Winter Tree Damage

Winter Tree Damage

Harsh winter weather and freezing temperatures may cause you to worry about winter tree damage to your trees and shrubs. Knowing why winter tree damage occurs helps determine if trees are being cared for correctly or if you require assistance from a tree care service.

Winter Tree Damage

Here are some signs that your trees might be suffering from winter damage.

Broken Branches

Heavy snowfall, will cause snow to accumulate on tree branches and can make branches snap. This can happen especially if the branches are already damaged or weak. The weight of snow or ice can be very heavy on both big and small trees.

Even somewhat healthy branches can come down when the weight becomes too much. Broken branches in your trees can be dangerous. Be sure to check your trees after a heavy snow or ice storm.

If the branches fall on a power line, make sure that you contact your electric company along with a professional tree care company. The electric company will shut off power as necessary. A professional tree service will be able to remove all of the debris for you safely.

Browning Needles

Another sign that you have winter tree damage is if you notice needles that are turning brown on your evergreens. Winter burn causes this browning. During the winter months, trees become dry because of a lack of water in combination with salt injury.

You can prevent winter burn by adding mulch to the ground surrounding your trees and water the trees regularly. Ensure that you do the mulch correctly to prevent winter damage from happening.

Cracking and Splitting Bark

During the winter months, you might hear a sound that sounds like a rifle shot going off. You could see bulges or cracks in the bark on the side of a tree. This could be a sign of sunscald or frost cracking.

Both of these things are common threats to trees in the winter as temperatures fluctuate. This causes the bark of the tree to have a sudden drop in temperature and then warm-up.

When this occurs the cells of the bark will die off and then split. To prevent vertical racking or bark splitting, you can use burlap, strips of cloth or chicken wire. Fill it with straw and use it to protect the outer layer of wood from temperature changes during the next winter storm. Take off the insulation in early spring when the weather gets warmer to stop diseases and pests from coming in.

Protect Roots From Damage

During the winter months, a tree might experience damage to the roots. This is more common in young trees. The contracting and expanding of the soil as the ground freezes and then thaws, can push shallow roots out and expose them.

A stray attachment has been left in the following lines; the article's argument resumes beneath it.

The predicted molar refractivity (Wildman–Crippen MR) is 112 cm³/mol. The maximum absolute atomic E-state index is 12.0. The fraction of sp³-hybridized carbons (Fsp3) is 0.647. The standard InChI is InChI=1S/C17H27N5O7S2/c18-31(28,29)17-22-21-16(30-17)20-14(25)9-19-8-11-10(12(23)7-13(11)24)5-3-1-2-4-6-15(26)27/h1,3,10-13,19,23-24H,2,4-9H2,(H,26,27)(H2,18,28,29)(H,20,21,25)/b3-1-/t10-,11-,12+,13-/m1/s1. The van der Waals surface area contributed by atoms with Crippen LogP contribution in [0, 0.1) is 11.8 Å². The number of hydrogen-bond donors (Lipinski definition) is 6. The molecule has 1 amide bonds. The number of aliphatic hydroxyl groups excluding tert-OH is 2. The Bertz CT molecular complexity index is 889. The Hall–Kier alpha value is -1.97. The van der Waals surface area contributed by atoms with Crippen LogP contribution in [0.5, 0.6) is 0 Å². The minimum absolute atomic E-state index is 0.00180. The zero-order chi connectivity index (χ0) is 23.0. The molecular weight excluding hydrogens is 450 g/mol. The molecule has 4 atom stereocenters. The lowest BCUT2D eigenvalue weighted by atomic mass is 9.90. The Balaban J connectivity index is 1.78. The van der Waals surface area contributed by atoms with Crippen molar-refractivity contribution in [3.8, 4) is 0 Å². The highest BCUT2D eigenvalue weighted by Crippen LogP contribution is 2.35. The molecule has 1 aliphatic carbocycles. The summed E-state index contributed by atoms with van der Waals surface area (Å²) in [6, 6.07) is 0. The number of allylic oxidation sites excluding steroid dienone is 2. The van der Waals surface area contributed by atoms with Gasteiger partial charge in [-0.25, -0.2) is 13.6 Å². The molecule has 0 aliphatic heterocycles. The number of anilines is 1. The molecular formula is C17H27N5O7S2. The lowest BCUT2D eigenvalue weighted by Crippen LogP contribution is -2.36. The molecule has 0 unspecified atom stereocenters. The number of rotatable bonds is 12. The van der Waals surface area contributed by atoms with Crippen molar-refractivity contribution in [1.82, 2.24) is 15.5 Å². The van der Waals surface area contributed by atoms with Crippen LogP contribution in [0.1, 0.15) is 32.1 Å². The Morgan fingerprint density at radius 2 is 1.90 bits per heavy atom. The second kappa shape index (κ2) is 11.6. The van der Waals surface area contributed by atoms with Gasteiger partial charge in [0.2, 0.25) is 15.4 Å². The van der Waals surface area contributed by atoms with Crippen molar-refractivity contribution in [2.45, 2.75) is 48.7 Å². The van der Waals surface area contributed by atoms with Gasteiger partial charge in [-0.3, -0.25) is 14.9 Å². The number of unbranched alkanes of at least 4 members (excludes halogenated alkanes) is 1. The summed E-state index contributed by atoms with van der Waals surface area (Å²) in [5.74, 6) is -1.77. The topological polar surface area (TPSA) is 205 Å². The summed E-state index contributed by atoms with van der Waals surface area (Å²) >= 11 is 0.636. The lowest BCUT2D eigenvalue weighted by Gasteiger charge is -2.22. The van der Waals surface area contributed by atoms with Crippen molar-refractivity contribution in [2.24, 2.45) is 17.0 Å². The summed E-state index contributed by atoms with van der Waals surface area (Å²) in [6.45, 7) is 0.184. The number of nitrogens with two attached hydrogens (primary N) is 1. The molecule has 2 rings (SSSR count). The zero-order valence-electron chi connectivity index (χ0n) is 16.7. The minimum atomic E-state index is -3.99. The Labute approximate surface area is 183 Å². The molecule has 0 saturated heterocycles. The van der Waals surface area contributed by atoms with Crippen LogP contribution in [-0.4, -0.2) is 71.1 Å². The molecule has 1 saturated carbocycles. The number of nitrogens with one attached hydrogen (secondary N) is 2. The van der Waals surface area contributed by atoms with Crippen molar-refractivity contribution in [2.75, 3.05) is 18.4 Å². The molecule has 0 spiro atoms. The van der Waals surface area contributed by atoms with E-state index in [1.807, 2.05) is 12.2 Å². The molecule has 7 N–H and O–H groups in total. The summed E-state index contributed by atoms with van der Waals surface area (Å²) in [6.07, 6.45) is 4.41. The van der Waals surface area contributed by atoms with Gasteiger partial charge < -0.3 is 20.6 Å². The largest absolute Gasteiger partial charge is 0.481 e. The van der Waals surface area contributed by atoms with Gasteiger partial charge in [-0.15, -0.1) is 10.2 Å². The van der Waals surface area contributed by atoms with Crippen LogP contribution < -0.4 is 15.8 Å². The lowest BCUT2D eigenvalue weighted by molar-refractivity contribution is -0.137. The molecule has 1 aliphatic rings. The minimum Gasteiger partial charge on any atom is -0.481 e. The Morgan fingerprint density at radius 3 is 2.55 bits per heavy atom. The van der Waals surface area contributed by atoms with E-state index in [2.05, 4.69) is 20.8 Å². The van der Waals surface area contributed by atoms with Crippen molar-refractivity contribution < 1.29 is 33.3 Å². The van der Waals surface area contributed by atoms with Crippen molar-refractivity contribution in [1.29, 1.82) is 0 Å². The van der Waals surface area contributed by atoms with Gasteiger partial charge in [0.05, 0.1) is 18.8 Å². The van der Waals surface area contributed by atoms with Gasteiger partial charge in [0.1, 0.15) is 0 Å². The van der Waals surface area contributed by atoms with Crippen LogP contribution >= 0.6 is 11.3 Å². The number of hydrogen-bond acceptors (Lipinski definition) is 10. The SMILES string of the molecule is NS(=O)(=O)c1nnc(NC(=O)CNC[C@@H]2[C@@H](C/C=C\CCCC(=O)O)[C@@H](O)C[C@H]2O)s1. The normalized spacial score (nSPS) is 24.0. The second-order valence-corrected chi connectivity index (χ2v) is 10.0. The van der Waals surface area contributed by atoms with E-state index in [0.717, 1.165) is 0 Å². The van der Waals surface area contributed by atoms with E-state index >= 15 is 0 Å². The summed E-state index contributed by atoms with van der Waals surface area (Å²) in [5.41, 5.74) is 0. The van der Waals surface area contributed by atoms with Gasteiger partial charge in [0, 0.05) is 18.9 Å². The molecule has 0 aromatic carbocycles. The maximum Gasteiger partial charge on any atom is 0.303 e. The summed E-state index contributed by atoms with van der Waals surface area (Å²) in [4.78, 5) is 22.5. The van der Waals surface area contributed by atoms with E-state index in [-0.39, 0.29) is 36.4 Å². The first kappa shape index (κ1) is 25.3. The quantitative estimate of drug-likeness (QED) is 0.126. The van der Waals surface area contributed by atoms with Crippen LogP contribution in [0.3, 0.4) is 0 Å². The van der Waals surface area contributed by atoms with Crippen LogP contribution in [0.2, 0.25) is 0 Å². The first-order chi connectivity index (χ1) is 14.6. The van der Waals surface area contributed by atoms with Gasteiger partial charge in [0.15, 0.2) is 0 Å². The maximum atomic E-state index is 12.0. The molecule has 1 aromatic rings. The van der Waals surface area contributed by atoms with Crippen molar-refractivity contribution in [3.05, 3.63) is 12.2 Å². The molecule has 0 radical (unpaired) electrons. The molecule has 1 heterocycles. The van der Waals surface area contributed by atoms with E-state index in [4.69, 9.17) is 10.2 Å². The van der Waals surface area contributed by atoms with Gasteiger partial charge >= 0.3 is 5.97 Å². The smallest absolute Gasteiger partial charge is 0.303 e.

Mulching during the fall months can help with this problem.

Bark Discoloration

If the bark on your trees starts to become discolored, it could be a sign that it is suffering from a salt injury. When the temperature drops and our paths and roads are treated with salt, it can be detrimental to your trees and plants.

Some of the symptoms of salt damage are:

  • Discoloration of bark
  • Browning needles
  • Premature dropping of needles from evergreens.

To prevent salt damage, pick salt-tolerant trees and avoid planting them in heavily salted areas during winter.

Tree Care: Dealing with Winter Damage

Winter tree damage can have significant implications for the health and aesthetics of trees, but with proper care and attention, many trees can recover and thrive again. Understanding the steps for recovery and rehabilitation is essential for mitigating the effects of winter damage.

Assessment and Evaluation

Before implementing any recovery efforts, it’s crucial to assess the extent of the damage. This involves inspecting the tree for visible signs of damage such as broken branches, split bark, or leaning trunks. Additionally, evaluating the tree’s overall health and vitality is important in determining its ability to recover.

How to Promote Tree Recovery

Once the damage has been assessed, various techniques can be employed to facilitate the tree’s recovery:

  • Tree Pruning: Remove damaged or broken branches to prevent further stress on the tree and promote new growth. Pruning should be done carefully to avoid causing additional harm.
  • Wound Care: Treat any open wounds or exposed areas on the tree to prevent infection and promote healing. Applying wound dressings or sealants may be necessary for larger wounds.
  • Fertilization: Providing the tree with appropriate nutrients can support its recovery process. Fertilizers specifically formulated for trees can help replenish nutrients lost during the winter months.
  • Irrigation: Ensure adequate moisture levels for the tree, especially if winter conditions have resulted in dry or compacted soil. Deep watering can help rejuvenate the root system and promote new growth.
  • Support Structures: Install support structures such as braces or cables for trees that have suffered significant structural damage. These supports can help stabilize the tree while it undergoes recovery.

By implementing these recovery strategies, trees can bounce back from winter damage and continue to thrive in their environment. However, it’s important to remember that not all trees will fully recover, and in some cases, removal may be the most appropriate course of action. Consulting with a certified arborist or tree care professional can provide valuable guidance in determining the best approach for damaged trees.

For more tips on protecting your trees in the winter months, contact Omaha Tree Services.

Omaha Tree Services

At Omaha Tree, we recycle all of our wood waste material from the trees we trim and remove in the greater Omaha metro area. The wood waste material is brought back to our 8-acre site at 3606 McKinley Street, where it is processed into a beautiful & consistent mulch product that is local, fresh, and clean. Contact us today.